His role on the Buffalo Bills’ front four isn’t yet worthy of a superhero nickname, but “Megahand” is making a welcome contribution to the team’s defensive line.
“Megahand” is Alex Carrington, whose nickname was bestowed upon him by receiver Stevie Johnson after Carrington’s game-saving field-goal block in Arizona two months ago.
The past month Carrington has been making himself conspicuous on defense. He had his best game of the season in Sunday’s win over Jacksonville. Carrington had two quarterback takedowns, batted down a pass at the line and had four total tackles.
“It was good to have him actively involved — getting tackles for losses, batting passes, sacks and all of that kind of stuff,” Bills coach Chan Gailey said. “That is good. The more good players we can have in there, the better our rotation is (on the defensive line) and the better it makes us on defense.”
Carrington is a former third-round draft pick who is trying to cement his role as a quality backup in his third season. He is averaging 22 plays a game, or about a third of the defensive snaps. That’s down from last season, when he averaged 30 snaps a game, or 48 percent of the defensive plays.
But Carrington is more satisfied with his performance this season, because he’s settled in one spot — defensive tackle.
In the 3-4 defense the team used last year, injuries prompted the Bills to play Carrington as a stand-up outside linebacker, a defensive end and a defensive tackle. He was all over the place.
“I’ve just been able to hone in and learn more about the D-tackle position,” Carrington said. “You have to know every position across the board (meaning end and tackle), but it’s definitely helped my progress, just being able to focus in and try to master my craft.”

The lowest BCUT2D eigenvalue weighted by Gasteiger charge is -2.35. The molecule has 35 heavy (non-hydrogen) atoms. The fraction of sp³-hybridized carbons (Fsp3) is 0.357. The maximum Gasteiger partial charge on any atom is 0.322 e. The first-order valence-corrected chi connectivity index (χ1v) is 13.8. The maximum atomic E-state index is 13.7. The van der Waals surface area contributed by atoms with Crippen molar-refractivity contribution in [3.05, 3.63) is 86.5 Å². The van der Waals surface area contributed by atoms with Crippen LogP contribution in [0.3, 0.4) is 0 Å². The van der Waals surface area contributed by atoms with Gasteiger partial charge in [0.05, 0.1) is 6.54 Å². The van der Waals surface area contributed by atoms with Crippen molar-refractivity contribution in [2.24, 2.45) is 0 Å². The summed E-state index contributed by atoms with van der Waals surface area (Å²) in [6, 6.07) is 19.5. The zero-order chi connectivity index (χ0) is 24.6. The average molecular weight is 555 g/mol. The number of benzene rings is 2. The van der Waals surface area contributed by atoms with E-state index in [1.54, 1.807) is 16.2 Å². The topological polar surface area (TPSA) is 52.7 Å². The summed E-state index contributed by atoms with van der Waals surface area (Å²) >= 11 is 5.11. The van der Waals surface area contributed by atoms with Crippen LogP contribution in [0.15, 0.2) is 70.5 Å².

Carrington was not a fit at stand-up linebacker, but the Bills were desperate after Shawne Merriman went down with an injury early in the season. Carrington expressed his desire to stay mostly inside with defensive coordinator Dave Wannstedt and defensive line coach Giff Smith before spring practices this year.
“Last year I had beefed up a little bit, thinking I was going to play D-tackle, and then I was 315 at outside linebacker,” Carrington said. “It was a bit of a challenge, but whatever the team needs I’m willing to do it. It was good learning for me to play from outside in.”
Carrington likes aggressively attacking the line of scrimmage in the 4-3, even if it’s against double-team blocks, as opposed to holding a gap in the 3-4.
“Having the coach being more confident in me, boosts my confidence, because I know I can be more aggressive,” Carrington said. “I was thinking too much and it was making me robotic.”
Carrington had one solo sack of the Jaguars’ Chad Henne last week. Carrington also broke through the line to stop a stretch-play run off tackle for a 1-yard loss. Carrington wasn’t effective at Indianapolis two weeks ago but he pushed the pocket some in previous weeks. He had a bat-down against Miami and a couple of good stops against New England. He also blocked a field goal in Houston.
“I’ve been working on my pads and low pad level,” Carrington said. “A lot of credit goes to the guy I’m playing with. If you’ve got ends rushing like we’ve got, you better step up in the pocket. Stepping up increases the chances for us to get a sack.”
As for his biggest play — the block of Jay Feely’s 38-yard attempt at the end of regulation — Carrington says:
“We knew we had a good chance to block it when we were watching film that week. We had a double push on. [Kelvin] Sheppard was pushing me, and we had big Marcell (Dareus) beside me. I was able to get a surge, hit the ball and get myself a nickname.”